Forschungsprojekte



Projekt

Sero-epidemiology of chronic HBV infection in Burkina Faso

Chronic hepatitis B virus (HBV) infection is higly prevalent in Western African countries and, based on recent estimates, it is above 12% in Burkina Faso. However, country-specific epidemiologic information and biomarker data obtained from serological surveys are sparse and mostly based on particular population groups, e.g. blood donors or from specific age-groups. Furthermore, laboratory and diagnostic capacity is likely to be restricted and requires to be build up in order to collect epidemiologic data which allow to draw conclusions on diagnostic and treatment needs.

The study aims, for the first time, to estimate the chronic HBV prevalence and risks in Burkina Faso based on  > 4,000 representativly sampled individuals in the general population of the Nouna district in Burkina Faso. This will be done by conducting a field sero-epidemiologic survey that includes interviewing and blood collection and analyses. The field phase is running in 2017 after successful piloting and establishing of research capacity (e.g. SOPs etc.). Subsequently, collected data are to be merged into the existing household data bases and connected to anonymized results from the laboratory analyses on HBsAg in collected blood samples.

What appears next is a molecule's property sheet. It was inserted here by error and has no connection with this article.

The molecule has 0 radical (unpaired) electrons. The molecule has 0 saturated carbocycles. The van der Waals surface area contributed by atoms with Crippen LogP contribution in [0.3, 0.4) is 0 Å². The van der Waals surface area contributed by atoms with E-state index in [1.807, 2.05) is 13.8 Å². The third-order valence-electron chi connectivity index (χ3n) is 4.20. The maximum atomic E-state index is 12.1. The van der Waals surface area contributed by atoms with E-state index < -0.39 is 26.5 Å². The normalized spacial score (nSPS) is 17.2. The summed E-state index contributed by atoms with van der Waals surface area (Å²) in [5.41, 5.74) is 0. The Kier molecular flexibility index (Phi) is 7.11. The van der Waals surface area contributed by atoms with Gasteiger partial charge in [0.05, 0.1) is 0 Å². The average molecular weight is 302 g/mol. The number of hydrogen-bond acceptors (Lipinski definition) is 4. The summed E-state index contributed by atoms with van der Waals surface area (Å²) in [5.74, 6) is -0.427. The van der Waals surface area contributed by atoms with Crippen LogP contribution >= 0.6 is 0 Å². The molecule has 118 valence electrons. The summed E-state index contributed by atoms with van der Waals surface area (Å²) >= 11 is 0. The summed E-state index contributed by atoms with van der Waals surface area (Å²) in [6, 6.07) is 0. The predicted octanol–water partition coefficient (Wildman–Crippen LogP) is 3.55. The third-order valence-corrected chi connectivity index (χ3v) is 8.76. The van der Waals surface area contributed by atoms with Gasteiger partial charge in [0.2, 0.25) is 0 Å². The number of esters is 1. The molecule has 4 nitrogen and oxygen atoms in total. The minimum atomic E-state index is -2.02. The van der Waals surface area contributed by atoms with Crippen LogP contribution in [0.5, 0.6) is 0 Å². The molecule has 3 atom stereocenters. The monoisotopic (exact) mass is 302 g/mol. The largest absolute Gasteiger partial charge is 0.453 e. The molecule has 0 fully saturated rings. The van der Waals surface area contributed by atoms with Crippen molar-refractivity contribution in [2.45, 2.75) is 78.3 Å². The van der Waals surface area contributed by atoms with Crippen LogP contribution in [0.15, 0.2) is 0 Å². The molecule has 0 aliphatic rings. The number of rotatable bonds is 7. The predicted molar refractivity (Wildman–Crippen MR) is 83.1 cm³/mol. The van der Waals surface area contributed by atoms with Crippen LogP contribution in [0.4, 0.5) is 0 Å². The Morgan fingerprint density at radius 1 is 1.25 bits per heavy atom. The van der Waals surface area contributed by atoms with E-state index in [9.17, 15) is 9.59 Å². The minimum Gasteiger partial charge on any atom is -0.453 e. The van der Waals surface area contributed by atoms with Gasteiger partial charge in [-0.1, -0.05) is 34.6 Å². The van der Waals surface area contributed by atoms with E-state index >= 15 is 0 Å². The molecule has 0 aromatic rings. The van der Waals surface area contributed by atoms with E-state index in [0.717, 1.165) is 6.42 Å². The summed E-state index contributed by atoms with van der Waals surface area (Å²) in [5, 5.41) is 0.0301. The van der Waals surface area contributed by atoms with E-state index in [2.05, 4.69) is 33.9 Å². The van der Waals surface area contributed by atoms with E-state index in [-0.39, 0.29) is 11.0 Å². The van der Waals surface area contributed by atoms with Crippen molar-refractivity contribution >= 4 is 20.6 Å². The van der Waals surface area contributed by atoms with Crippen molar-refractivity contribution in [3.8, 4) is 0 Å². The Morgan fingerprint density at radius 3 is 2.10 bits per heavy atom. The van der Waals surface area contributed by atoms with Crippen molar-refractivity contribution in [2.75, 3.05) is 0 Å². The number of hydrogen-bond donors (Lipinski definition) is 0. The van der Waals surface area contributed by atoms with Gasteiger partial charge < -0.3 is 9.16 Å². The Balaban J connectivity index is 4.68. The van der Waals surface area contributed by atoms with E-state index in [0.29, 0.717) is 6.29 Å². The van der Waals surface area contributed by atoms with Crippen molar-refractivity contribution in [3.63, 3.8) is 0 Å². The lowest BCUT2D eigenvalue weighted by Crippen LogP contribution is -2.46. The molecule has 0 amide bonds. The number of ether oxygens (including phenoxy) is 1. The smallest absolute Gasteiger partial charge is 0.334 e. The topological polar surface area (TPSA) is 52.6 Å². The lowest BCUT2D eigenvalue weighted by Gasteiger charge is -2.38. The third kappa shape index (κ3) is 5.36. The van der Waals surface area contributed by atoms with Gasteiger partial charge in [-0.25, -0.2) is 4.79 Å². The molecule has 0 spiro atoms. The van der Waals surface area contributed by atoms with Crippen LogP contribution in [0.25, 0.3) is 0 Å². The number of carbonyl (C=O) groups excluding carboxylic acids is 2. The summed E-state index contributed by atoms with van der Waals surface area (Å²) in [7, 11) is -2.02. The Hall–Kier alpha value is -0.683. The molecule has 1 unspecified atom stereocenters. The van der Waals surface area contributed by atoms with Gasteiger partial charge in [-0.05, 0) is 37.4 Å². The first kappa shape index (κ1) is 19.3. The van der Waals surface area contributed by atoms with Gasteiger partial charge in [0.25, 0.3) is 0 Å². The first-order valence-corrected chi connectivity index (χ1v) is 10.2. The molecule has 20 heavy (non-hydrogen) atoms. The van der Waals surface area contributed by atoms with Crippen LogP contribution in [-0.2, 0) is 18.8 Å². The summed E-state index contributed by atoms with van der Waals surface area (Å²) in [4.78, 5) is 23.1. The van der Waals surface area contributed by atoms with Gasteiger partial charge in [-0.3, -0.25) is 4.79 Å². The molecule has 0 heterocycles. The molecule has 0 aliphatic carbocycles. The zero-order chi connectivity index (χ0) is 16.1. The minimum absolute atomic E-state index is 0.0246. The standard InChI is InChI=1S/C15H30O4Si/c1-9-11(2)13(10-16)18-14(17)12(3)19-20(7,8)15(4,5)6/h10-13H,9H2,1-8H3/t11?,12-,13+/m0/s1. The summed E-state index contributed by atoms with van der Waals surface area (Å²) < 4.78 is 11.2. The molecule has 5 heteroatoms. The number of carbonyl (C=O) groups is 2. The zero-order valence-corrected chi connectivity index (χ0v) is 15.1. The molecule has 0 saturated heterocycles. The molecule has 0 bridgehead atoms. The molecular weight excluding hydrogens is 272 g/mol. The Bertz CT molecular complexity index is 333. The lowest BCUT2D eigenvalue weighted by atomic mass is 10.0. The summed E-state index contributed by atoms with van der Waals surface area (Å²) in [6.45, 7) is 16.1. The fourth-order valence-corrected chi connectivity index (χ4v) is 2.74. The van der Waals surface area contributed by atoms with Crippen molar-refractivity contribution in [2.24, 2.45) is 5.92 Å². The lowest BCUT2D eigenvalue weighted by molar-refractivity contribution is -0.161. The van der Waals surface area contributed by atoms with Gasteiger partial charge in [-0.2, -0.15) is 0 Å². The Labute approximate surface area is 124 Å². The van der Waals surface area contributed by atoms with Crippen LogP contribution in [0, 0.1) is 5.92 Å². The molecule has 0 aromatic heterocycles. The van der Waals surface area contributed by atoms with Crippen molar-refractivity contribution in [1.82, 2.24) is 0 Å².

The project is intended to provide epidemiologic information on chronic hepatitis infection and thereby inform health policy on potential treatment and diagnostic needs. The project is conducted in an DZIF African Partner Institution and in the scopme of 2015 published WHO guidelines that address prevention, diagnosis, and treatment of chronic HBV infection in low-and middle-income countries.

 

Cooperation

University Hospital Heidelberg and CRSN Burkina Faso

Project Leaders

Prof. Dr. Gérard Krause
Head of Department for Epidemiology

Dr. Jördis Ott
Scientist

Funding Agencies

DZIF – German Center for Infection Research

HZI - Helmholtz Centre for Infection Research

Beteiligte Gruppen

DruckenPer Mail versendenTeilen